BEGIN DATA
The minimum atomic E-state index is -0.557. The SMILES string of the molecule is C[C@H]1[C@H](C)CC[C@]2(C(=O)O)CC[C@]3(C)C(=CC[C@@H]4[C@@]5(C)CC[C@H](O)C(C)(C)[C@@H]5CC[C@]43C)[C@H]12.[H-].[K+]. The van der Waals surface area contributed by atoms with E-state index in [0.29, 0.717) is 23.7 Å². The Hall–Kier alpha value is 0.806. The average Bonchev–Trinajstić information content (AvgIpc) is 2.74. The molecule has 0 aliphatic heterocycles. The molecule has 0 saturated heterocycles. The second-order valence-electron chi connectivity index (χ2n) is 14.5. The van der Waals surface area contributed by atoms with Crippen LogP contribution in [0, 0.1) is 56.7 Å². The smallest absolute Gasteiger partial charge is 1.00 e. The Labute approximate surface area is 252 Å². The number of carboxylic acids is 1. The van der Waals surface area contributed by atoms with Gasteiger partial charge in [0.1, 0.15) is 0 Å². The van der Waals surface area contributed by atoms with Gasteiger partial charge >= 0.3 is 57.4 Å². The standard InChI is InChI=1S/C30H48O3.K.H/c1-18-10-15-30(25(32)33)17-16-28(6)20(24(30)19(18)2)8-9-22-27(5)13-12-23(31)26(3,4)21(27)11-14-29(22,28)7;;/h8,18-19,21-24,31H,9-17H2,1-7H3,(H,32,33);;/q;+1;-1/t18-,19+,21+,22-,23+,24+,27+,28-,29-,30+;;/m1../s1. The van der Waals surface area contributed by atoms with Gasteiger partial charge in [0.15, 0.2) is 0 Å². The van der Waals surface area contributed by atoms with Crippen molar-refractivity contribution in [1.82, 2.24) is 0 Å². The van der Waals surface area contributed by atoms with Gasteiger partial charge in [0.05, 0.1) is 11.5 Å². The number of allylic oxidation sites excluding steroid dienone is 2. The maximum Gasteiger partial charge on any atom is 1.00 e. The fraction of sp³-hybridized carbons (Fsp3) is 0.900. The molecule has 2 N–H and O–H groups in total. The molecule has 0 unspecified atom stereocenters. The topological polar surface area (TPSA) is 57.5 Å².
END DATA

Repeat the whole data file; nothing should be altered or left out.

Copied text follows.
The minimum atomic E-state index is -0.557. The SMILES string of the molecule is C[C@H]1[C@H](C)CC[C@]2(C(=O)O)CC[C@]3(C)C(=CC[C@@H]4[C@@]5(C)CC[C@H](O)C(C)(C)[C@@H]5CC[C@]43C)[C@H]12.[H-].[K+]. The van der Waals surface area contributed by atoms with E-state index in [0.29, 0.717) is 23.7 Å². The Hall–Kier alpha value is 0.806. The average Bonchev–Trinajstić information content (AvgIpc) is 2.74. The molecule has 0 aliphatic heterocycles. The molecule has 0 saturated heterocycles. The second-order valence-electron chi connectivity index (χ2n) is 14.5. The van der Waals surface area contributed by atoms with Crippen LogP contribution in [0, 0.1) is 56.7 Å². The smallest absolute Gasteiger partial charge is 1.00 e. The Labute approximate surface area is 252 Å². The number of carboxylic acids is 1. The van der Waals surface area contributed by atoms with Gasteiger partial charge in [0.1, 0.15) is 0 Å². The van der Waals surface area contributed by atoms with Gasteiger partial charge >= 0.3 is 57.4 Å². The standard InChI is InChI=1S/C30H48O3.K.H/c1-18-10-15-30(25(32)33)17-16-28(6)20(24(30)19(18)2)8-9-22-27(5)13-12-23(31)26(3,4)21(27)11-14-29(22,28)7;;/h8,18-19,21-24,31H,9-17H2,1-7H3,(H,32,33);;/q;+1;-1/t18-,19+,21+,22-,23+,24+,27+,28-,29-,30+;;/m1../s1. The van der Waals surface area contributed by atoms with Gasteiger partial charge in [0.15, 0.2) is 0 Å². The van der Waals surface area contributed by atoms with Crippen molar-refractivity contribution in [1.82, 2.24) is 0 Å². The van der Waals surface area contributed by atoms with Gasteiger partial charge in [0.05, 0.1) is 11.5 Å². The number of allylic oxidation sites excluding steroid dienone is 2. The maximum Gasteiger partial charge on any atom is 1.00 e. The fraction of sp³-hybridized carbons (Fsp3) is 0.900. The molecule has 2 N–H and O–H groups in total. The molecule has 0 unspecified atom stereocenters. The topological polar surface area (TPSA) is 57.5 Å².